Books Become Bespoke
Speculation on generative text and bespoke reader experiences. For subscribers, an advance peek at my review of The Minthouse, a generative illustrated picture book.
One of the most widely used tech tools in the Web3 space, generative art, is best known for churning out cartoon animal NFTs. But my question for this week is, what if generative techniques were used to create generative books?
In visual art, the generative process scrambles layers of randomized traits to create thousands of unique images within a cohesive collection. These images have become popular as profile pictures because they express individuality and community membership at the same time.
Generative text could create a book release in which each individual book offers a unique reading experience with an instance of character, setting, and subplots that can be different every time. Paired with a smart contract, a book could allow its readers to choose among several characters and story paths and lock those particular choices to that particular book.
One early Web3 book project that promised generative text was Annie’s Bookshop. In multiple genres, sentences could be swapped in and out of the story from a bank of variants, creating thousands of possible books. The generative text was then to be incorporated into animated flipbooks with generative titles, cover designs, and backgrounds.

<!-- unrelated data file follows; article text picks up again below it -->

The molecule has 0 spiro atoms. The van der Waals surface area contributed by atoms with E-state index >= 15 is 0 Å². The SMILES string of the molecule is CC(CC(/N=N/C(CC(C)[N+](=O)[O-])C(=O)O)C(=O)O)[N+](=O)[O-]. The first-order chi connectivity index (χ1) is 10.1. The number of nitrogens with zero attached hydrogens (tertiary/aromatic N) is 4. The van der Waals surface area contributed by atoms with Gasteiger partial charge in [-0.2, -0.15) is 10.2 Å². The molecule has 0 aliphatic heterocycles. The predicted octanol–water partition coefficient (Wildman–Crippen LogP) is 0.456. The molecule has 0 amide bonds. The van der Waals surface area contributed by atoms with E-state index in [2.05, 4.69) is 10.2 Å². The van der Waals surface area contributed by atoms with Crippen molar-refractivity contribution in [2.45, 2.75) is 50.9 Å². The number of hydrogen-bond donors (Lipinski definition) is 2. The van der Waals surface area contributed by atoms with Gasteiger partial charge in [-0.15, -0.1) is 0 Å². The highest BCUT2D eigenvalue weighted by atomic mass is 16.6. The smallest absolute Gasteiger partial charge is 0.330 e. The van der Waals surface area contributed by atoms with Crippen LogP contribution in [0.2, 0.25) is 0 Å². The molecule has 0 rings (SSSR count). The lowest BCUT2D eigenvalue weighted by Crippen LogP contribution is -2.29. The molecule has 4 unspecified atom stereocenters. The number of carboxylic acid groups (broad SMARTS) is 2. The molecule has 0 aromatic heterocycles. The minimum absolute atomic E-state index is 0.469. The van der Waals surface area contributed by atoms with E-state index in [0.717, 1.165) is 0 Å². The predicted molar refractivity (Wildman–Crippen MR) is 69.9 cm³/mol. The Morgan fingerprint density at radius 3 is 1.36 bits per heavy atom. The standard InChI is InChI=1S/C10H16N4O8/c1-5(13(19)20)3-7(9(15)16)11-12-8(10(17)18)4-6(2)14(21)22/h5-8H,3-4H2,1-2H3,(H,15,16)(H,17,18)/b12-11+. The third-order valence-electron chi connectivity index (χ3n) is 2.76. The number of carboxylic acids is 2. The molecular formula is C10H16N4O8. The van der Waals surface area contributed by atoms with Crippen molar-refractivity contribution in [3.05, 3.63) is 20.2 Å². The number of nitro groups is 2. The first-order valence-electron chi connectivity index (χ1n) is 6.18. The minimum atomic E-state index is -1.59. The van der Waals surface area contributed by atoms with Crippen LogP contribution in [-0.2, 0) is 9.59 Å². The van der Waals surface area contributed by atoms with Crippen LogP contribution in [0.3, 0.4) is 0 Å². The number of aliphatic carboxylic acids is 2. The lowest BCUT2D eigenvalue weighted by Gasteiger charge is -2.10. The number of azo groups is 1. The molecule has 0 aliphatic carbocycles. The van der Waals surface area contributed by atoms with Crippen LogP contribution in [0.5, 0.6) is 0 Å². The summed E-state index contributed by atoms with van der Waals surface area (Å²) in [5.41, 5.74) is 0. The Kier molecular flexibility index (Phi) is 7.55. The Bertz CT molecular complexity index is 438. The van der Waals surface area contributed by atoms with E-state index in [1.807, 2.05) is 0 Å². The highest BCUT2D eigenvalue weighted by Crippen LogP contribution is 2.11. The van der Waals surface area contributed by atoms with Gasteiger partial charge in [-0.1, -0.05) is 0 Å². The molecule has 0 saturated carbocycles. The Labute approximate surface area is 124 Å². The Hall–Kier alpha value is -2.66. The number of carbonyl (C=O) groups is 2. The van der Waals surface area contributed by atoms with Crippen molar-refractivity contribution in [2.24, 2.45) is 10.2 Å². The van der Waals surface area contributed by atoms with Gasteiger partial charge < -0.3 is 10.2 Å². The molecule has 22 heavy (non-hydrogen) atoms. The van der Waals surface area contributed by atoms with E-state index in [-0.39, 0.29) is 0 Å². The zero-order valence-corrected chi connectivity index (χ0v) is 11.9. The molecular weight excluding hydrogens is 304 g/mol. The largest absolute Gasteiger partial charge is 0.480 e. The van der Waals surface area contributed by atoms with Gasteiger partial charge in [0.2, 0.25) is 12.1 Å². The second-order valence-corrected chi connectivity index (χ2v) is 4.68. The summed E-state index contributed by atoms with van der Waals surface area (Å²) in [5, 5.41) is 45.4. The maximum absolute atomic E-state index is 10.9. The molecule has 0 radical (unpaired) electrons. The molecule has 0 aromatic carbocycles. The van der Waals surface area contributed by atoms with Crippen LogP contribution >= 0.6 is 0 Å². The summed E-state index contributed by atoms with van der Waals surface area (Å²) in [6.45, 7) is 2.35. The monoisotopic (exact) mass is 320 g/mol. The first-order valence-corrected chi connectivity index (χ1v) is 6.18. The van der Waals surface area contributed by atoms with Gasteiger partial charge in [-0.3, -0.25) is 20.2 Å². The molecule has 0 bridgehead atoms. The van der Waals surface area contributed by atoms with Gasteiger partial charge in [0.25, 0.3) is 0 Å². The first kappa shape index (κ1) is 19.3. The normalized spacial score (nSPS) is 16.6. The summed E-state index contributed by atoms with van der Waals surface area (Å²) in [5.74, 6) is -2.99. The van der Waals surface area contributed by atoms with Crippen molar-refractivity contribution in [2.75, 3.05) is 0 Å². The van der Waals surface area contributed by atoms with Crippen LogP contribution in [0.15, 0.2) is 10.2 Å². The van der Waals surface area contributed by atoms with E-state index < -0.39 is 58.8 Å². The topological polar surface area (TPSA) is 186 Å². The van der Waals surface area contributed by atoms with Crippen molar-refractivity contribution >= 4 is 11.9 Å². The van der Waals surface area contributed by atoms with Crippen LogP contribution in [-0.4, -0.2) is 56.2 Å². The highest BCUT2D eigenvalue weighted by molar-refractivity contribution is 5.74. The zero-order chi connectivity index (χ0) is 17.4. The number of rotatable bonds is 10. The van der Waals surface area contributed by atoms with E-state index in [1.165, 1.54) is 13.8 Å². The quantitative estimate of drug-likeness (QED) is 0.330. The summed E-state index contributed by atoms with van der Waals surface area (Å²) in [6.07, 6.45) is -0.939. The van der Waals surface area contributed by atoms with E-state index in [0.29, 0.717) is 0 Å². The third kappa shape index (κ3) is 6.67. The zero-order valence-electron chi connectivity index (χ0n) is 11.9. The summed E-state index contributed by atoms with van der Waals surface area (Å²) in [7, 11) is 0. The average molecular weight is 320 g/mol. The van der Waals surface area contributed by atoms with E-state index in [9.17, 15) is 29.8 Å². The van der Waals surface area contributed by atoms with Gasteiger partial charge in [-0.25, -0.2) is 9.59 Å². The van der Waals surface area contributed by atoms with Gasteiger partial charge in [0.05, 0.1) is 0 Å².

Annie’s project stalled and remains undelivered, but I’ve been rooting for its return.
Generative books did come a step closer to reality with the recent release of The Minthouse, a generative picture book written by Lorepunk.eth and illustrated by an as-yet anonymous artist.
The Minthouse represents a major artistic and technological achievement. The text isn’t generative, but the artwork is, with each copy featuring a main character whose unique set of visual traits are consistently expressed across multiple pages throughout the story.
The protagonist child, always named Robin, may be a boy or a girl, a human or a monkey, a cyclops or a biclops, or possibly a zombie. A variety of realistic skin tones are represented, as well as a few that only exist in fantasy realms.
Some Robins progress through their adventure in their pajamas. Others dress in leisure suits, coveralls, or astronaut suits.
Here are some examples.
Page backgrounds are also generative, creating a variety of settings and environments for our protagonist’s clean, messy, underwater, or treetop home.
I’ve written about this project before, but haven’t been able to view it for a proper review until now. How does this generative book function as a picture book? The collection is ungated, with all of its minted variants viewable from within the OpenSea marketplace, so you can judge for yourself.
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--The Mythoversal Cryptoversal
An advance peek at my review is included below for my paid-tier subscribers.